First of all, this ruling brings clarity. After the ‘Pigs in Distress’ judgment, it was sometimes difficult to determine in which cases interested parties could be declared inadmissible in their appeal if they had not previously submitted any views. This is now clear: interested parties in environmental and spatial planning decisions may lodge an appeal with the court, even if they have not submitted a view on a draft decision. This clear precedent prevents discussions and procedures about admissibility. This benefits legal practice.
On the other hand, this ruling makes the development of projects less predictable. Only when the appeal period against a decision has expired can initiators and administrative bodies know with certainty that there will be no procedure. This concerns not only projects with a potentially significant environmental impact, but also decisions with little or no environmental impact, based on the above ruling.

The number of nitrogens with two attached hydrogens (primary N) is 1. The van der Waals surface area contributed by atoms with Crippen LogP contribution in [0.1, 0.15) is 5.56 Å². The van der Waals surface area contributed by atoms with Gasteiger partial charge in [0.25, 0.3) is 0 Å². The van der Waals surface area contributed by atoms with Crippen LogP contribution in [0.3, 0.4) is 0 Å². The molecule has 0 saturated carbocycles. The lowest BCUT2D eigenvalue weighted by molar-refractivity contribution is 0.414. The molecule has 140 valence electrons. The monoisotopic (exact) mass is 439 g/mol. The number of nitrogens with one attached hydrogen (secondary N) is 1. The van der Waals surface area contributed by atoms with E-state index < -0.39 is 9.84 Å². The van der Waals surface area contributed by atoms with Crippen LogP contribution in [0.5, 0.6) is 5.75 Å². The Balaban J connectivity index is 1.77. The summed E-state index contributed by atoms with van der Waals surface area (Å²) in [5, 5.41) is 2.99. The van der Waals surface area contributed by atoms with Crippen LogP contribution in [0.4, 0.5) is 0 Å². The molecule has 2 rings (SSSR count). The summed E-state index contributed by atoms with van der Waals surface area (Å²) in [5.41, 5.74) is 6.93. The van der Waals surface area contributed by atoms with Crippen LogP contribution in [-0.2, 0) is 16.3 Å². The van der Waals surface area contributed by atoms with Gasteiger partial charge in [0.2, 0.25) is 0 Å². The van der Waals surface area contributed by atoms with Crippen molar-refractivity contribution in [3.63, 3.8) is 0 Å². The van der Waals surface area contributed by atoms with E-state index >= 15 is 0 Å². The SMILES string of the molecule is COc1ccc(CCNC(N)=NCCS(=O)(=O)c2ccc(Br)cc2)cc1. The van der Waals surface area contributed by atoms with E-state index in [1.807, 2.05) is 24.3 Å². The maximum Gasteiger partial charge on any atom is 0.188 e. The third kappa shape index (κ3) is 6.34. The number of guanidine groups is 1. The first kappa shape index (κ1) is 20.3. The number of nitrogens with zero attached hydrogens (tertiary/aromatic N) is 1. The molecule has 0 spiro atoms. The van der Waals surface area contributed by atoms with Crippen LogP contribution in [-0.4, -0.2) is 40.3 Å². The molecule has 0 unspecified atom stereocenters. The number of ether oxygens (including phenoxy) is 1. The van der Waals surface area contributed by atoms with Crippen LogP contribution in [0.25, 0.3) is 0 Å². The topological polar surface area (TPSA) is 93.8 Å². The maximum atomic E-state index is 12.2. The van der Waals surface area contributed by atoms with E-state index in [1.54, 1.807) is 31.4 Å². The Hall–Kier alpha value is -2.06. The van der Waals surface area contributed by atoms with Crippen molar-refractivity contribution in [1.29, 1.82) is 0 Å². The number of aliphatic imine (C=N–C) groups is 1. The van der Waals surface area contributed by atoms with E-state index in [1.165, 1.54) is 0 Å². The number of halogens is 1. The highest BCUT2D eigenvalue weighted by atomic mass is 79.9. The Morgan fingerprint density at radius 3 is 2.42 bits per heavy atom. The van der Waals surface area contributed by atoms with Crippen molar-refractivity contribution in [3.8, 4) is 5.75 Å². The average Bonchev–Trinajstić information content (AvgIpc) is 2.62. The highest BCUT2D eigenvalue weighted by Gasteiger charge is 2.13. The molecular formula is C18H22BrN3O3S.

Finally, it is important to note that this case concerned proceedings at first and only instance. Whether the outcome would be the same in appeal proceedings against a judgment of the District Court dating from before the ‘Pigs in Distress’ judgment (or perhaps before this judgment) remains very much in question.
In any case, it is now up to the legislator. The Division explicitly calls on the legislator to act. We will keep a close eye on how the legislator deals with the consequences of the ‘Pigs in Distress’ judgment and this significant ruling.
A Dutch translation of this blog can be found here.